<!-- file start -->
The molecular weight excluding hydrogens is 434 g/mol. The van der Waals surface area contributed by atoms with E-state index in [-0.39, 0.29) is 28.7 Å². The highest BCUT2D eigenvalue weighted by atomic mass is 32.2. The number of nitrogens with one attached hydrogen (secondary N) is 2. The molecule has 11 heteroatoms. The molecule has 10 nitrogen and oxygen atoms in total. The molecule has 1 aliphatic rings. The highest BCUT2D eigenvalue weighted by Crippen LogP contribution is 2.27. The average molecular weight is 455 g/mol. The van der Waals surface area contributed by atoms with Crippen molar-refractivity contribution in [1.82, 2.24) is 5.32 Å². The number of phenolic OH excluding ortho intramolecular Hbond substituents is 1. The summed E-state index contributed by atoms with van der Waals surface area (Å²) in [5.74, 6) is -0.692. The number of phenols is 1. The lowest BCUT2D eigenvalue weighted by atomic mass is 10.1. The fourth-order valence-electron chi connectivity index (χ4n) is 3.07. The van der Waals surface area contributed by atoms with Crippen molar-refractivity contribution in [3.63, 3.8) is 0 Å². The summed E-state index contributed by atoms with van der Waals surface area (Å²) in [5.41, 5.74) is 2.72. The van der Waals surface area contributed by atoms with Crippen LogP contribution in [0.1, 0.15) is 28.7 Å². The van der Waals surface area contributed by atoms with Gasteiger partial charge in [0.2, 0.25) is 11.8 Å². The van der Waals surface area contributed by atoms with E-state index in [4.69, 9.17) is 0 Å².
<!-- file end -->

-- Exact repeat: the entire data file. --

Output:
The molecular weight excluding hydrogens is 434 g/mol. The van der Waals surface area contributed by atoms with E-state index in [-0.39, 0.29) is 28.7 Å². The highest BCUT2D eigenvalue weighted by atomic mass is 32.2. The number of nitrogens with one attached hydrogen (secondary N) is 2. The molecule has 11 heteroatoms. The molecule has 10 nitrogen and oxygen atoms in total. The molecule has 1 aliphatic rings. The highest BCUT2D eigenvalue weighted by Crippen LogP contribution is 2.27. The average molecular weight is 455 g/mol. The van der Waals surface area contributed by atoms with Crippen molar-refractivity contribution in [1.82, 2.24) is 5.32 Å². The number of phenolic OH excluding ortho intramolecular Hbond substituents is 1. The summed E-state index contributed by atoms with van der Waals surface area (Å²) in [5.74, 6) is -0.692. The number of phenols is 1. The lowest BCUT2D eigenvalue weighted by atomic mass is 10.1. The fourth-order valence-electron chi connectivity index (χ4n) is 3.07. The van der Waals surface area contributed by atoms with Crippen molar-refractivity contribution in [3.63, 3.8) is 0 Å². The summed E-state index contributed by atoms with van der Waals surface area (Å²) in [5.41, 5.74) is 2.72. The van der Waals surface area contributed by atoms with Crippen LogP contribution in [0.1, 0.15) is 28.7 Å². The van der Waals surface area contributed by atoms with Gasteiger partial charge in [0.2, 0.25) is 11.8 Å². The van der Waals surface area contributed by atoms with E-state index in [4.69, 9.17) is 0 Å².